An ideal program will combine the benefits of 12-step programs with the benefits of the use of buprenorphine.  The time for such an approach is at hand, as it is likely that more and more medications will be brought forward for treatment of addiction now that Suboxone has proved profitable.  If we already had excellent treatments for opiate addiction there would be less need for the two treatment approaches to learn to live with each other.  But the sad fact is that opiate addiction remains stubbornly difficult to treat by traditional methods.  Success rates for long-term sobriety are lower for opiates than for other substances.  This may be because the ‘high’ from opiate use is different from the effects of other substances—users of cocaine, methamphetamine, and alcohol take the substances to feel up, loose, or energetic—ready to go out and take on the town.  The ‘high’ of opiate use feels content and ‘normal’— users feel at home, as if they are getting back a part of themselves that was always missing. The experience of using rapidly becomes a part of who the person IS, rather than something the patient DOES.  The term ‘denial’ fits nobody better than the active opiate user, particularly when seen as the mnemonic:  Don’t Even Notice I Am Lying.
The challenges for practitioners lie at the juncture between traditional recovery and the use of medication, in finding ways to bring the recovering community together to use all available tools in the struggle against active opiate addiction.
Drug obsession and character defects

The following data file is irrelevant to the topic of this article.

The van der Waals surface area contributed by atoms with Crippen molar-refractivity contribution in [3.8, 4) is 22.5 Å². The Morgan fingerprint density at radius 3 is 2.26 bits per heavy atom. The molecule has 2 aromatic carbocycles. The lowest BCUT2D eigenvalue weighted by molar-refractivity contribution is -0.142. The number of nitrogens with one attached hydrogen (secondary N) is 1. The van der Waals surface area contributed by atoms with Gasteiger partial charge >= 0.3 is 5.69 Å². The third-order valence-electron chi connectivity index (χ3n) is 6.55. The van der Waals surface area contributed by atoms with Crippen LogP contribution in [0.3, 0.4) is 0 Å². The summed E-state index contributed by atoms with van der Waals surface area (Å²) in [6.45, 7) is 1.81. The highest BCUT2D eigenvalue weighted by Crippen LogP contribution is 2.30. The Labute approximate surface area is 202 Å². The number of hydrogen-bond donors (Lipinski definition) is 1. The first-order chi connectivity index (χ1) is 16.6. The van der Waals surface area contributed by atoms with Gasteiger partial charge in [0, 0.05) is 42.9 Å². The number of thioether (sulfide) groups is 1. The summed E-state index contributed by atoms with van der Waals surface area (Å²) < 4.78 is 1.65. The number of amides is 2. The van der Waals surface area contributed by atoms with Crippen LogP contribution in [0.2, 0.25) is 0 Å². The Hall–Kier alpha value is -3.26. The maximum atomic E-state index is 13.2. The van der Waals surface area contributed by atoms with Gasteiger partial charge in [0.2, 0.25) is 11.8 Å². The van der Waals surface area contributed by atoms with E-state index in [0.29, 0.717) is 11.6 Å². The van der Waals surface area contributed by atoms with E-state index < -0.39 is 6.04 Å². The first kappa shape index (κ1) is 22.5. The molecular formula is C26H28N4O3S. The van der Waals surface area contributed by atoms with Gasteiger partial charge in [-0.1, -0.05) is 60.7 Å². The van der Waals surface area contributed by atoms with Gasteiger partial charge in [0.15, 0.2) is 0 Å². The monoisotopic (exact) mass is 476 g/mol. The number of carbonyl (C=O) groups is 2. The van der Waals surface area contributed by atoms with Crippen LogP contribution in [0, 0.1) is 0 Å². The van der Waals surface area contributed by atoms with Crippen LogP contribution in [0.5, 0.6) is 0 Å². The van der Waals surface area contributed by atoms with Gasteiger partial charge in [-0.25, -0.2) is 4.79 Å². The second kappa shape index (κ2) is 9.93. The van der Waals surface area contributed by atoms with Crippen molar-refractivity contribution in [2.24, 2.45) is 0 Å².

Buprenorphine has given us a new paradigm for treatment which I refer to as the ‘remission model’.  This model takes into account that addiction is a dynamic process— far more dynamic than previously assumed.  To explain, the traditional view from recovery circles is that the addict has a number of character defects that were either present before the addiction started, or that grew out of addictive behavior over time.  Opiate addicts have a number of such ‘defects.’  The dishonesty that occurs during active opiate addiction, for example, far surpasses similar defects from other substances, in my opinion.  Other defects are common to all substance users; the addict represses awareness of his/her trapped condition and creates an artificial ‘self’ that comes off as cocky and self-assured, when deep inside the addict is frightened and lonely.  The obsession with using takes more and more energy and time, pushing aside interests in family, self-care, and career.  The addict becomes more and more self-centered, and the opiate addict often becomes very ‘somatic’, convinced that every uncomfortable feeling is an unbearable component of withdrawal.  The opiate addict becomes obsessed with comfort, avoiding activities that cause one to perspire or exert one’s self.  The active addict learns to blame others for his/her own misery, and eventually their irritability results in loss of jobs and relationships.